Proposal to Put Independent Monitor's Office in Denver Charter Makes Ballot

Denver Justice Project co-founder Alex Landau testifying in favor of the Independent Monitor bill at Denver City Council last night. Additional photos below.
Denver Justice Project co-founder Alex Landau testifying in favor of the Independent Monitor bill at Denver City Council last night. Additional photos below.
Denver Justice Project Facebook page

Update: The Denver Justice Project's advocacy of a measure to add the Office of the Independent Monitor to the City of Denver charter — see our previous coverage below — paid off last night.

Following a DJP-backed rally in favor of the bill and testimony by supporters such as Alex Landau, who became a nationally known figure after he was beaten bloody by police during a traffic stop, the Denver City Council approved placing the proposal on the November ballot.

As a result, Denver voters will have a chance to cast a vote in favor of what organizer Amy Kafuuma refers to as "independent police oversight."

Here's how the Denver Justice Project described the outcome on its Facebook page:

In a 9-0 unanimous decision, the community achieved a huge victory today when city council voted to put inclusion of the Independent Monitor into the city charter on the November ballot. We had an incredible show of support from community as they turned out to rally outside and flood the council chambers. In fact, we had so much support that all speakers who signed up were all in favor of our resolution. In addition to several DJP members voicing their support to council, other organizations such as SURJ Denver, Colorado Latino Forum, the ACLU of Colorado and Val Flores of the Colorado Board of Education showed up and spoke out in solidarity. Now it's up to Denver voters to vote YES on including the Independent Monitor in the charter in November, and we have a lot of work to do to get the word out and continue to work to achieve police accountability. Thank you all for your support!

For more details about the plan, continue for our earlier report.

A photo of a 2015 protest from the Denver Justice Project Facebook page. Additional images and more below.
A photo of a 2015 protest from the Denver Justice Project Facebook page. Additional images and more below.
Facebook

Original post, 7:59 a.m. August 15: At first blush, a proposed amendment to the Denver city charter seems unlikely to stir passions.

But including Denver's Office of the Independent Monitor in that document is important to the Denver Justice Project, which is planning a rally in favor of such a proposal at 4:30 p.m. today at the City and County Building. Afterward, attendees plan to pack the 6 p.m. Denver City Council meeting in order to demonstrate their support for putting the amendment on the November ballot.

Why? Amy Kafuuma, an organizer with the Denver Justice Project, explains that the measure is important for reasons tied to police accountability. In her words, "There's a need for independent police oversight — maybe now more than ever."

As noted by the DJP, the Office of the Independent Monitor, currently held by Nicholas Mitchell, is "the only independent entity in Denver responsible for overseeing the complaint and review process against Denver law enforcement. Without it, investigations into police misconduct and abuse would be controlled entirely by the police."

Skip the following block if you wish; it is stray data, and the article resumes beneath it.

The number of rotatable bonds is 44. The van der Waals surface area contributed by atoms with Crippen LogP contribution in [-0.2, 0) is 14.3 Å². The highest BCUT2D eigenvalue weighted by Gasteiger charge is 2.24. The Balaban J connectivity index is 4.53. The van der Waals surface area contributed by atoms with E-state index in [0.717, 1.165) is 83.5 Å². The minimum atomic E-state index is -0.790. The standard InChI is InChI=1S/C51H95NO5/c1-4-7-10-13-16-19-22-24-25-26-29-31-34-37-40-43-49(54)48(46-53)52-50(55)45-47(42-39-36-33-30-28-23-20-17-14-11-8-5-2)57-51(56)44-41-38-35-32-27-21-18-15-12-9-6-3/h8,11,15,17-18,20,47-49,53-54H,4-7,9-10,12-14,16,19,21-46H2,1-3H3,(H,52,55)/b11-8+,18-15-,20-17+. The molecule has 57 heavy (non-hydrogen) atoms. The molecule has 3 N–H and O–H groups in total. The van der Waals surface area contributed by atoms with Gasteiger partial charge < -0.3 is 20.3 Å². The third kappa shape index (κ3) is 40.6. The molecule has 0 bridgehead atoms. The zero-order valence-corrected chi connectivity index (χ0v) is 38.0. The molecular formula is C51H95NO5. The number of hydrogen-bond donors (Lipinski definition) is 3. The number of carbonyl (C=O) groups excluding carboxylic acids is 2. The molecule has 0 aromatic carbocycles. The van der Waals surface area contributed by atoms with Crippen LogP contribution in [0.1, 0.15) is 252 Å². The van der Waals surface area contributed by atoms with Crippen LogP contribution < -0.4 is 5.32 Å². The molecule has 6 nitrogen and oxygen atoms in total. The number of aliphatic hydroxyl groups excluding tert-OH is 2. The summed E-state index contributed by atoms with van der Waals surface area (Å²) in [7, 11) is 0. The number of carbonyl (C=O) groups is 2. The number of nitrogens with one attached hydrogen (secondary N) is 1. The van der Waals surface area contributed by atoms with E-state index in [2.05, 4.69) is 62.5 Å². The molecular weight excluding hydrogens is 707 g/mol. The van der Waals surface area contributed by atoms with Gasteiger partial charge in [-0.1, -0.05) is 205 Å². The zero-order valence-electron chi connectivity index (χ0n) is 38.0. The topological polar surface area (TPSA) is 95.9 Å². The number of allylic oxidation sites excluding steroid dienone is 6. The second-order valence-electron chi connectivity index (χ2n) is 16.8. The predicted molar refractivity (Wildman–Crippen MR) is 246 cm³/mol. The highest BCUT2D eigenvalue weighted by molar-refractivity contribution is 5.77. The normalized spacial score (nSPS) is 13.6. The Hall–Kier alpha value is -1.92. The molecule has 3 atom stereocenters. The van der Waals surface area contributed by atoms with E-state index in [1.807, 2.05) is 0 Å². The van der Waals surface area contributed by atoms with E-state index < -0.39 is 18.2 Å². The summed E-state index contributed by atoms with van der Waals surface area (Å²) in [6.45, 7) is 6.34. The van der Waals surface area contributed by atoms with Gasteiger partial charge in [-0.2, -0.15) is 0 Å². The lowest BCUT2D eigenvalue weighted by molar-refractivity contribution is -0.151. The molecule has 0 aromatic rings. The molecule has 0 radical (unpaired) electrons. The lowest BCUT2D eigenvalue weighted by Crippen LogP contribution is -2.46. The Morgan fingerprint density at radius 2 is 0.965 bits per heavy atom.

Independent Monitor Nicholas Mitchell.
Independent Monitor Nicholas Mitchell.
File photo

However, the office "currently exists under a city ordinance," Kafuuma points out, "so it's not as guaranteed that the office is going to be funded or stay funded. Say there's an economic downturn or funding issues. A future mayor could say, 'We can't afford to fund the Office of the Independent Monitor anymore.' And back in 2013, there were actually conversations with the mayor about doing away with it."

By putting the OIM in the city charter, Kafuuma continues, "it solidifies the office more, because the people voted to put it there. It would be funded just as the chief of police or the safety director are, and that strengthens the office. It puts the office in the position of being able to say, 'We're on par with you guys,' and that would really help if the police were being uncooperative with an investigation or something like that."

In committee votes, members of the city council have been "very supportive" of the amendment, Kafuuma points out. She hopes that will continue at tonight's council meeting, at which public comment on the proposal will be allowed.

The pre-meeting gathering is intended to "bring awareness to this bill and show a strong community presence," she notes. "I don't expect it to be confrontational. Past police abuse and concerns about future abuse will be part of the conversation, but the rally is more to show how much community support there is for this."

The photo shared on the Facebook events page for today's action.
The photo shared on the Facebook events page for today's action.
Facebook

Upcoming Events

If the council signs off on the amendment, Denver voters will get a chance to have their say in November.

But success regarding this first step could present a significant challenge to the Denver Justice Project. After all, promoting the amendment will require the organization to convey the significance of what some may see as a mere technicality and/or bureaucratic paper-shuffling.

"We'll have to explain to people the difference between the ordinance and the city charter, because a lot of people might not be familiar with that," Kafuuma acknowledges. "It's one of our biggest challenges."

Click to access the Facebook events page for tonight's Rally for Stronger Police Accountability in Denver. Below, find the proposal as well as the Denver Sheriff Department's recommendation in favor of adding the Office of the Independent Monitor to the city charter.



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